Circuit Satisfiability

- CIRCUIT-SAT is NP-hard
- L represents some language in NP
- Create polynomial-time algorithm F computing

reduction function f that maps every binary

string x to a circuit Cf(x) such that - Must exist algorithm A verifying L in polynomial

time. (A from NP) - F uses A to compute f.
- Represent computation of A as sequence of

configurations - F constructs single circuit that computes all

configurations produced by initial configuration

source 91.503 textbook Cormen et al.

NP-Completeness Proofs (continued)

- Proving a Language NP-Complete
- Proving a Language NP-Hard
- all steps except (1)

source 91.503 textbook Cormen et al.

NP-Completeness Proofs (continued)

- Reducing Boolean Circuit Satisfiability to

Boolean Formula Satisfiability - Boolean Formula Satisfiability Instance of

language SAT is a boolean formula f consisting

of - n boolean variables x1, x2, ... , xn
- m boolean connectives boolean function with 1 or

2 inputs and 1 output - e.g. AND, OR, NOT, implication, iff
- parentheses
- truth, satisfying assignments notions apply

source 91.503 textbook Cormen et al.

NP-Completeness Proofs (continued)

- Show SAT is NP-Complete
- SAT is in NP via argument similar to circuit case
- Reduce Boolean Circuit Satisfiability to Boolean

Formula Satisfiability - Careful! Naive approach might have shared

subformulas and cause formula size to grow

exponentially!

source 91.503 textbook Cormen et al.

NP-Completeness Proofs (continued)

- Show SAT is NP-Complete (continued)
- Reduce Boolean Circuit Satisfiability to Boolean

Formula Satisfiability (continued) - Approach For each wire xi in circuit C, formula

f has variable xi. Express gate operation.

34.10

source 91.503 textbook Cormen et al.

NP-Completeness Proofs (continued)

- Reducing Formula Satisfiability to

3-CNF-Satisfiability - Boolean Formula Satisfiability Instance of

language SAT is a boolean formula f - CNF conjunctive normal form
- conjunction AND of clauses
- clause OR of literal(s)
- 3-CNF each clause has exactly 3 distinct

literals - Show 3-CNF is NP-Complete

source 91.503 textbook Cormen et al.

NP-Completeness Proofs (continued)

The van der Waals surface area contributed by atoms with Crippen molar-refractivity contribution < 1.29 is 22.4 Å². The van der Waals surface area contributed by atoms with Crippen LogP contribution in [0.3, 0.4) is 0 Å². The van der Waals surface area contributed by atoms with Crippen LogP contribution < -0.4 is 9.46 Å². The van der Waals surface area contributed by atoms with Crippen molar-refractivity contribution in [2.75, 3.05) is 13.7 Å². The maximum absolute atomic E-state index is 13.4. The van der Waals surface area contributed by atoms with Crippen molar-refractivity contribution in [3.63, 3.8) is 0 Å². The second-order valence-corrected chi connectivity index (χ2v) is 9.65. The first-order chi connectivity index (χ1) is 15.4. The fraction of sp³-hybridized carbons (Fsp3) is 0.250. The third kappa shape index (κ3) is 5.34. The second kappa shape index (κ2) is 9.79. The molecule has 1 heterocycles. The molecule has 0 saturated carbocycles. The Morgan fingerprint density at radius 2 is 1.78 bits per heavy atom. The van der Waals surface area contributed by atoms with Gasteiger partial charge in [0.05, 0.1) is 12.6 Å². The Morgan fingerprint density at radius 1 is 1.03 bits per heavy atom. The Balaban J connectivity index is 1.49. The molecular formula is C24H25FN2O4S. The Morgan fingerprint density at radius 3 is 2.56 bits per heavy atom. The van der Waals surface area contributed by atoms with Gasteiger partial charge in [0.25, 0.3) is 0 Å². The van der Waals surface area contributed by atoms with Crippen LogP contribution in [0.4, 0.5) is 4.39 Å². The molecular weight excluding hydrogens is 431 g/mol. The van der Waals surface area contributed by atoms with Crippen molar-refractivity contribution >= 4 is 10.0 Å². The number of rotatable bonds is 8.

- Show 3-CNF is NP-Complete (continued)
- 3CNF is in NP via argument similar to circuit

case - Reduce Formula Satisfiability to

3-CNF-Satisfiability - 3 steps progressively transforming formula f

closer to 3CNF - 1) Similar to reduction

Binary ParseTree

34.11

source 91.503 textbook Cormen et al.

NP-Completeness Proofs (continued)

- Show 3-CNF is NP-Complete (continued)
- 3CNF is in NP via argument similar to circuit

case - Reduce Formula Satisfiability to

3-CNF-Satisfiability - 3 steps progressively transforming formula f

closer to 3CNF - 2) Convert each clause fi into conjunctive

normal form - construct truth table for fi
- using entries for 0, build DNF formula for
- convert DNF into CNF formula fi by applying

DeMorgans laws - each clause has at most 3 literals

source 91.503 textbook Cormen et al.

NP-Completeness Proofs (continued)

- Show 3-CNF is NP-Complete (continued)
- 3CNF is in NP via argument similar to circuit

case - Reduce Formula Satisfiability to

3-CNF-Satisfiability - 3 steps progressively transforming formula f

closer to 3CNF - 3) Convert each clause fi so it has exactly 3

distinct literals - add padding variables
- create fi
- Size of resulting formula is polynomial in length

of original formula and reduction takes only

polynomial time and 3-CNF formula

source 91.503 textbook Cormen et al.

Expanding List of Hard Problems via Reduction

- Relationships among some NP-complete problems

Circuit-SAT

source Garey Johnson

source 91.503 textbook Cormen et al.

Vertex Cover

A

B

vertex cover of size 2

Vertex Cover of an undirected graph G(V,E) is a

subset

F

Dominating Set

source Garey Johnson

Clique

Clique of an undirected graph G(V,E) is a

complete subgraph of G.

clique of size 3

source Garey Johnson

Hamiltonian Cycle

34.2

Hamiltonian Cycle of an undirected graph G(V,E)

is a simple cycle that contains each vertex in V.

source 91.503 textbook Cormen et al.

Reducing 3-CNF-SAT to Clique

source 91.503 textbook Cormen et al.

Construct graph G such that f is satisfiable iff

G has clique of size k

x1

x3

x1

x2

x2

34.14

Reducing Clique to VertexCover

Construct complement G (V, E ) of graph G such

that G has clique of size k iff graph G has a

vertex cover of size V-k.

34.15

source 91.503 textbook Cormen et al.

How to Treat

NP-Hard or Complete Problems

How to Treat NP-Complete Problems??

- Approximation Algorithms
- Heuristic Upper or Lower Bounds
- Greedy, Simulated Annealing, Genetic Alg, AI
- Mathematical Programming
- Linear Programming for part of problem
- Integer Programming
- Quadratic Programming...
- Search Space Exploration
- Gradient Descent, Local Search, Pruning,

Subdivision - Randomization, Derandomization
- Leverage/Impose Problem Structure
- Leverage Similar Problems